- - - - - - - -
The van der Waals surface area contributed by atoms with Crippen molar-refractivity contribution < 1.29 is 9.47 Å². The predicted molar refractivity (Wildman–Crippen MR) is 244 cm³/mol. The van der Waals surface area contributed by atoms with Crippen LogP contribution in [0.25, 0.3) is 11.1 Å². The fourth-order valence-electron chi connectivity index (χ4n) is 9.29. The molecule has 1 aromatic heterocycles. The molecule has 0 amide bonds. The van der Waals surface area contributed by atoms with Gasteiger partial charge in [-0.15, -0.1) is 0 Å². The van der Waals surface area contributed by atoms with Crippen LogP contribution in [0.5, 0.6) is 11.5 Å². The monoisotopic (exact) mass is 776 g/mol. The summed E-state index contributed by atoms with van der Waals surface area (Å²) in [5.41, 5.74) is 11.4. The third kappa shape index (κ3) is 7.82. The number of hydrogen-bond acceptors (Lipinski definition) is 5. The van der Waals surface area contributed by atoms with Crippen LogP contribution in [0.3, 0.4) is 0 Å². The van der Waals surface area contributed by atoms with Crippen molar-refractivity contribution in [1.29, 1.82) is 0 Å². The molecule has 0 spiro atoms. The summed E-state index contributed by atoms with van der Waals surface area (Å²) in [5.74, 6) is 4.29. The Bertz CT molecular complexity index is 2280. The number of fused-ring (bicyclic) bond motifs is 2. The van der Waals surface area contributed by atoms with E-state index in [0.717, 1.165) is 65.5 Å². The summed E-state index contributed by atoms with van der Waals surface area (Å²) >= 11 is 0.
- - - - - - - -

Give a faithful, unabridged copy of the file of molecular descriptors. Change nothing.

The van der Waals surface area contributed by atoms with Crippen molar-refractivity contribution < 1.29 is 9.47 Å². The predicted molar refractivity (Wildman–Crippen MR) is 244 cm³/mol. The van der Waals surface area contributed by atoms with Crippen LogP contribution in [0.25, 0.3) is 11.1 Å². The fourth-order valence-electron chi connectivity index (χ4n) is 9.29. The molecule has 1 aromatic heterocycles. The molecule has 0 amide bonds. The van der Waals surface area contributed by atoms with Gasteiger partial charge in [-0.15, -0.1) is 0 Å². The van der Waals surface area contributed by atoms with Crippen LogP contribution in [0.5, 0.6) is 11.5 Å². The monoisotopic (exact) mass is 776 g/mol. The summed E-state index contributed by atoms with van der Waals surface area (Å²) in [5.41, 5.74) is 11.4. The third kappa shape index (κ3) is 7.82. The number of hydrogen-bond acceptors (Lipinski definition) is 5. The van der Waals surface area contributed by atoms with Crippen LogP contribution in [0.3, 0.4) is 0 Å². The van der Waals surface area contributed by atoms with Crippen molar-refractivity contribution in [1.29, 1.82) is 0 Å². The molecule has 0 spiro atoms. The summed E-state index contributed by atoms with van der Waals surface area (Å²) in [5.74, 6) is 4.29. The Bertz CT molecular complexity index is 2280. The number of fused-ring (bicyclic) bond motifs is 2. The van der Waals surface area contributed by atoms with E-state index in [0.717, 1.165) is 65.5 Å². The summed E-state index contributed by atoms with van der Waals surface area (Å²) >= 11 is 0.